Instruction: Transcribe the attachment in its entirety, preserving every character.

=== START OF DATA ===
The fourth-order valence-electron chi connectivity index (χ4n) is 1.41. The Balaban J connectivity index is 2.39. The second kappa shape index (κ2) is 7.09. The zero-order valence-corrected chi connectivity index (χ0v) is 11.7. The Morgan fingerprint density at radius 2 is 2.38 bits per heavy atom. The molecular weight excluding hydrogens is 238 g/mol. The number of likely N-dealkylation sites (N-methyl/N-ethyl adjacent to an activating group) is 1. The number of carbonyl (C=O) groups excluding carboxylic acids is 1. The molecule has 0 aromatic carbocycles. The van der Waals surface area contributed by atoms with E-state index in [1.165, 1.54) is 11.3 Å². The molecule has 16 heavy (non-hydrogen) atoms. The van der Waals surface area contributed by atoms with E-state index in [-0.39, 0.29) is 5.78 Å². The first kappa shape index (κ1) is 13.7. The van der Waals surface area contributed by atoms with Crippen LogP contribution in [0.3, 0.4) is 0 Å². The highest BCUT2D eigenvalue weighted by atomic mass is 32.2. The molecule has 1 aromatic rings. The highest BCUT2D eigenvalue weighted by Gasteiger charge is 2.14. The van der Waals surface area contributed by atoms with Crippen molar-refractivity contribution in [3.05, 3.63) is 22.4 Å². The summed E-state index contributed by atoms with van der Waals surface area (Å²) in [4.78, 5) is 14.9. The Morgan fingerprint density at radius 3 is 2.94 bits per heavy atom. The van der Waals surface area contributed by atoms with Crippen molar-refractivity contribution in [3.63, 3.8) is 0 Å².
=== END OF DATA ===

The fourth-order valence-electron chi connectivity index (χ4n) is 1.41. The Balaban J connectivity index is 2.39. The second kappa shape index (κ2) is 7.09. The zero-order valence-corrected chi connectivity index (χ0v) is 11.7. The Morgan fingerprint density at radius 2 is 2.38 bits per heavy atom. The molecular weight excluding hydrogens is 238 g/mol. The number of likely N-dealkylation sites (N-methyl/N-ethyl adjacent to an activating group) is 1. The number of carbonyl (C=O) groups excluding carboxylic acids is 1. The molecule has 0 aromatic carbocycles. The van der Waals surface area contributed by atoms with E-state index in [1.165, 1.54) is 11.3 Å². The molecule has 16 heavy (non-hydrogen) atoms. The van der Waals surface area contributed by atoms with E-state index in [-0.39, 0.29) is 5.78 Å². The first kappa shape index (κ1) is 13.7. The van der Waals surface area contributed by atoms with Crippen LogP contribution in [0.3, 0.4) is 0 Å². The highest BCUT2D eigenvalue weighted by atomic mass is 32.2. The molecule has 1 aromatic rings. The highest BCUT2D eigenvalue weighted by Gasteiger charge is 2.14. The van der Waals surface area contributed by atoms with Crippen molar-refractivity contribution in [3.05, 3.63) is 22.4 Å². The summed E-state index contributed by atoms with van der Waals surface area (Å²) in [4.78, 5) is 14.9. The Morgan fingerprint density at radius 3 is 2.94 bits per heavy atom. The van der Waals surface area contributed by atoms with Crippen molar-refractivity contribution in [3.63, 3.8) is 0 Å².